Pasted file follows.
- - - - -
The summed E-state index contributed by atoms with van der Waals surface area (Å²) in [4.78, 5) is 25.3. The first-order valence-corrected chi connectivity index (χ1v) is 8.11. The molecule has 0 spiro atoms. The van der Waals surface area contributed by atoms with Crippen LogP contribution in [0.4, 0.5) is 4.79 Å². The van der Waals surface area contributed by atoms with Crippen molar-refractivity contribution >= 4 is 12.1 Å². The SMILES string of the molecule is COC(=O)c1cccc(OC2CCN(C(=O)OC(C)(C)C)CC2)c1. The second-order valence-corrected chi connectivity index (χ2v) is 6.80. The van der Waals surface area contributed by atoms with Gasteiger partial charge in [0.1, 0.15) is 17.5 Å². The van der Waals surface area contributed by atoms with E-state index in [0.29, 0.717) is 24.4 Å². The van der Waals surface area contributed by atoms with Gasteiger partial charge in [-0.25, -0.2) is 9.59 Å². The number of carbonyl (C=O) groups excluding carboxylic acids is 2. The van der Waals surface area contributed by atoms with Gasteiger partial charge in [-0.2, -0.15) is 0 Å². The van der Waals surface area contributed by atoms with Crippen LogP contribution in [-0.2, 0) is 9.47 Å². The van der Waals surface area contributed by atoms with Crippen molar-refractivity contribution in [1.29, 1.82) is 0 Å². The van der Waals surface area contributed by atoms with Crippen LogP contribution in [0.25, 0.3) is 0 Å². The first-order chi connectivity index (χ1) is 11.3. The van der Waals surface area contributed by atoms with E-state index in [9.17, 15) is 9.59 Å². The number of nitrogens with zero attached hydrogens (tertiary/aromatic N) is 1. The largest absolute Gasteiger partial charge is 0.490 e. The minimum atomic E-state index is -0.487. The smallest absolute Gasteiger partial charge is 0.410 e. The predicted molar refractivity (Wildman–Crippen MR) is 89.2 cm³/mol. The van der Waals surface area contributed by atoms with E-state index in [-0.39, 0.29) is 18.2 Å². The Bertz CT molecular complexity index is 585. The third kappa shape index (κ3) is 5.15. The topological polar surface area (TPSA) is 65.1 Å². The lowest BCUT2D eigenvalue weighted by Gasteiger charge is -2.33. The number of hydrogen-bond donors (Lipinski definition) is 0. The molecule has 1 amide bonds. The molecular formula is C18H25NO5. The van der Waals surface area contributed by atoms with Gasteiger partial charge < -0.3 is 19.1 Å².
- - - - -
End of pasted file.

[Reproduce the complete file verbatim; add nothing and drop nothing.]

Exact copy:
The summed E-state index contributed by atoms with van der Waals surface area (Å²) in [4.78, 5) is 25.3. The first-order valence-corrected chi connectivity index (χ1v) is 8.11. The molecule has 0 spiro atoms. The van der Waals surface area contributed by atoms with Crippen LogP contribution in [0.4, 0.5) is 4.79 Å². The van der Waals surface area contributed by atoms with Crippen molar-refractivity contribution >= 4 is 12.1 Å². The SMILES string of the molecule is COC(=O)c1cccc(OC2CCN(C(=O)OC(C)(C)C)CC2)c1. The second-order valence-corrected chi connectivity index (χ2v) is 6.80. The van der Waals surface area contributed by atoms with Gasteiger partial charge in [0.1, 0.15) is 17.5 Å². The van der Waals surface area contributed by atoms with E-state index in [0.29, 0.717) is 24.4 Å². The van der Waals surface area contributed by atoms with Gasteiger partial charge in [-0.25, -0.2) is 9.59 Å². The number of carbonyl (C=O) groups excluding carboxylic acids is 2. The van der Waals surface area contributed by atoms with Gasteiger partial charge in [-0.2, -0.15) is 0 Å². The van der Waals surface area contributed by atoms with Crippen LogP contribution in [-0.2, 0) is 9.47 Å². The van der Waals surface area contributed by atoms with Crippen molar-refractivity contribution in [1.29, 1.82) is 0 Å². The van der Waals surface area contributed by atoms with Crippen LogP contribution in [0.25, 0.3) is 0 Å². The first-order chi connectivity index (χ1) is 11.3. The van der Waals surface area contributed by atoms with E-state index in [9.17, 15) is 9.59 Å². The number of nitrogens with zero attached hydrogens (tertiary/aromatic N) is 1. The largest absolute Gasteiger partial charge is 0.490 e. The minimum atomic E-state index is -0.487. The smallest absolute Gasteiger partial charge is 0.410 e. The predicted molar refractivity (Wildman–Crippen MR) is 89.2 cm³/mol. The van der Waals surface area contributed by atoms with E-state index in [-0.39, 0.29) is 18.2 Å². The Bertz CT molecular complexity index is 585. The third kappa shape index (κ3) is 5.15. The topological polar surface area (TPSA) is 65.1 Å². The lowest BCUT2D eigenvalue weighted by Gasteiger charge is -2.33. The number of hydrogen-bond donors (Lipinski definition) is 0. The molecule has 1 amide bonds. The molecular formula is C18H25NO5. The van der Waals surface area contributed by atoms with Gasteiger partial charge < -0.3 is 19.1 Å².